PHILADELPHIA (CBS/AP) — Thirty years after her patrolman husband was killed in a traffic stop, Maureen Faulkner agreed to a 2011 deal that lifted the convicted killer’s death sentence in hopes it would end his appeals and let his death row celebrity fade. Now, with the case revived again, she fears there’s no finality in the criminal justice system.
“I was told that if I put Mumia in for life without the possibility of parole that our family would be able to live a normal life, and it’s not happened,” Faulkner told CBS3 in April.
And the city of Philadelphia is poised to revisit one of its most contentious murder cases: the 1981 slaying of 25-year-old white police Officer Daniel Faulkner and the chaotic trial of Mumia Abu-Jamal, the ex-Black Panther and radio journalist convicted of gunning him down.
“It’s not fair that I have to do this, just to be slapped in the face constantly with this case, over and over and over again,” Maureen Faulkner, 62, told The Associated Press this week. “I’m in a mental prison.”
Abu-Jamal, 65, gained fame through his prison writings and recordings on race and the criminal justice system. He had seemingly reached the end of his appeals once the city dropped the death sentence in 2011 over allegedly misleading jury instructions. The “Free Mumia” rallies, anti-death penalty protests and Hollywood support died down.
However, a 2015 U.S. Supreme Court decision in a related case, the 2017 election of reformist Philadelphia District Attorney Larry Krasner, and the surprise discovery this year of six lost boxes of prosecution files breathed new life into the case.
Together, they could be enough to win him a new trial.
Abu-Jamal is now pursuing his fifth post-conviction review in Philadelphia’s Court of Common Pleas, based on notes in the unearthed files that the defense says suggests prosecutors promised money to one eyewitness, helped another with her prostitution case and made notes about the race of prospective jurors.
“The fact that we have now seen new pieces of evidence that should have been disclosed years and years ago is certainly not the fault of anyone on the defense side,” said Judith Ritter, a Delaware Law School professor who’s steered Abu-Jamal’s defense in recent years. “I don’t know there are too many people who would say that ‘finality’ is more important than preventing wrongful or unconstitutionally attained convictions.”
Faulkner was shot and killed in a scuffle after pulling over Abu-Jamal’s brother in what was then “the red-light district” as the bars closed. Abu-Jamal, who moonlighted as a cab driver, came upon the scene and was found shot and wounded in the aftermath nearby. The prosecution witnesses testified that Abu-Jamal, then known as Wesley Cook, ran toward the scene and shot the officer. His brother never testified and soon left town.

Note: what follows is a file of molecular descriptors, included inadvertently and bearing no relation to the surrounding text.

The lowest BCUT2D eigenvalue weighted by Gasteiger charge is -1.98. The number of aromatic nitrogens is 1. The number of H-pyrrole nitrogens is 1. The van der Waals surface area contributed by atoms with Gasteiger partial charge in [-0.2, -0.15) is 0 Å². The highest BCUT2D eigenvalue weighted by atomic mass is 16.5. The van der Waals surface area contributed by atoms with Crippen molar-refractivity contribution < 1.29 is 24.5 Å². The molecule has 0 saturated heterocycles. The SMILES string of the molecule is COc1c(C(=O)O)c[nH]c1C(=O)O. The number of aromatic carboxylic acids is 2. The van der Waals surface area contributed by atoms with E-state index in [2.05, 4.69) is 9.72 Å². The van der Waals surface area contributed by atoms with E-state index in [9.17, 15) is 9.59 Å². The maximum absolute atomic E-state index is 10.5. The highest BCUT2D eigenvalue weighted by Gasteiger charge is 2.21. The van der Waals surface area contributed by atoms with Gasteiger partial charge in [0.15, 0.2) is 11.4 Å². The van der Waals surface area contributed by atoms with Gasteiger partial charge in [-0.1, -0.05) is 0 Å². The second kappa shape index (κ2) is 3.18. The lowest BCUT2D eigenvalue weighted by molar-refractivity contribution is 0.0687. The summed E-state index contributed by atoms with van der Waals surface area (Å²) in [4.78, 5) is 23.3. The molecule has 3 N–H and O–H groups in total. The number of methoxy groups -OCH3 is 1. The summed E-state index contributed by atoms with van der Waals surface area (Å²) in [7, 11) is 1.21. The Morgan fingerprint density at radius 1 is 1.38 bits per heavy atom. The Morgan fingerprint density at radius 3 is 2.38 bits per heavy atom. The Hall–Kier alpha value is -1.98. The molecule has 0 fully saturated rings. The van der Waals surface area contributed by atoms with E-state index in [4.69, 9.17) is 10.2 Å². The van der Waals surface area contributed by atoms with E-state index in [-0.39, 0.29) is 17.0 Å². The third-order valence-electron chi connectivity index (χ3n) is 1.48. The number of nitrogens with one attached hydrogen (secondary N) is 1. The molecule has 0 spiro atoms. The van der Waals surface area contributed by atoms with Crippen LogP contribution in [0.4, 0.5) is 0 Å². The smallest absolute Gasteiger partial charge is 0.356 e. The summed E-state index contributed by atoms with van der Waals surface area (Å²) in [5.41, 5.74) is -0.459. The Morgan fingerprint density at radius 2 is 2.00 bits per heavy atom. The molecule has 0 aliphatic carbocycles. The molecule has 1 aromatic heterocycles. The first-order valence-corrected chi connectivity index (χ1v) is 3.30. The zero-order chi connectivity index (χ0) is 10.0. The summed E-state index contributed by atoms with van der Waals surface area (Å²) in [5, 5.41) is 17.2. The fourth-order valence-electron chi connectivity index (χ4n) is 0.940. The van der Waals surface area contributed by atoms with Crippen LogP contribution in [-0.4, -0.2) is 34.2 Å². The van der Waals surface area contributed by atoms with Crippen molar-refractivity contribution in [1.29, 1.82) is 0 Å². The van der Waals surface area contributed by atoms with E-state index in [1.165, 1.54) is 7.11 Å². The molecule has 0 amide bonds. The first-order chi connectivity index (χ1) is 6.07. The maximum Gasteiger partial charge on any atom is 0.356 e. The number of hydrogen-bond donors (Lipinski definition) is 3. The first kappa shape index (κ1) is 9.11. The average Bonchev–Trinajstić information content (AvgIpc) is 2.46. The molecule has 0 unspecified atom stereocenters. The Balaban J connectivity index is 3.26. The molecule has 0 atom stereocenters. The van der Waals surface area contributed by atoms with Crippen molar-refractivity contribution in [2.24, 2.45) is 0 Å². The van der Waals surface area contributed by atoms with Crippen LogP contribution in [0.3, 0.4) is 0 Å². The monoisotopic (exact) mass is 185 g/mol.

“That single fact, I think, has always bedeviled the case. That there was another person who was at the scene, indisputably,” lawyer Daniel R. Williams said this year. Williams represented Abu-Jamal in the 1990s and, like Maureen Faulkner, wrote a book about the case.
Late Thursday, Maureen Faulkner asked the state Superior Court to remove Krasner’s office from the case, days after it decided not to oppose Abu-Jamal’s bid for a hearing on the new evidence.
Faulkner believes Krasner has a conflict of interest because his wife’s former law firm, and a top deputy in his office, had represented Abu-Jamal in the past.
Krasner’s office did not immediately return a message seeking comment on the petition.
Ritter concedes that victims’ interests should factor into the national debate about criminal justice reform, “but not at the expense of reliable, accurate and fair resolutions to criminal accusations.”
Krasner, a longtime civil rights lawyer, has expressed similar views in championing the release so far of nine men exonerated in Philadelphia murder cases.
He likewise stood aside in January, when a city judge granted Abu-Jamal a chance to reargue his initial appeal because of an alleged conflict involving a former state justice on the panel.
Maureen Faulkner, outraged by what she sees as a lack of support from Krasner’s office, plans another trip East next week.
She moved to California shortly after her husband’s death, resuming her career as a nurse and building a new life in between the countless trips back home to defend his memory and the trial verdict.
“I feel like it’s a boxing ring. I go in and I take my punches and I walk away,” she said.
(© Copyright 2019 CBS Broadcasting Inc. All Rights Reserved. The Associated Press contributed to this report.)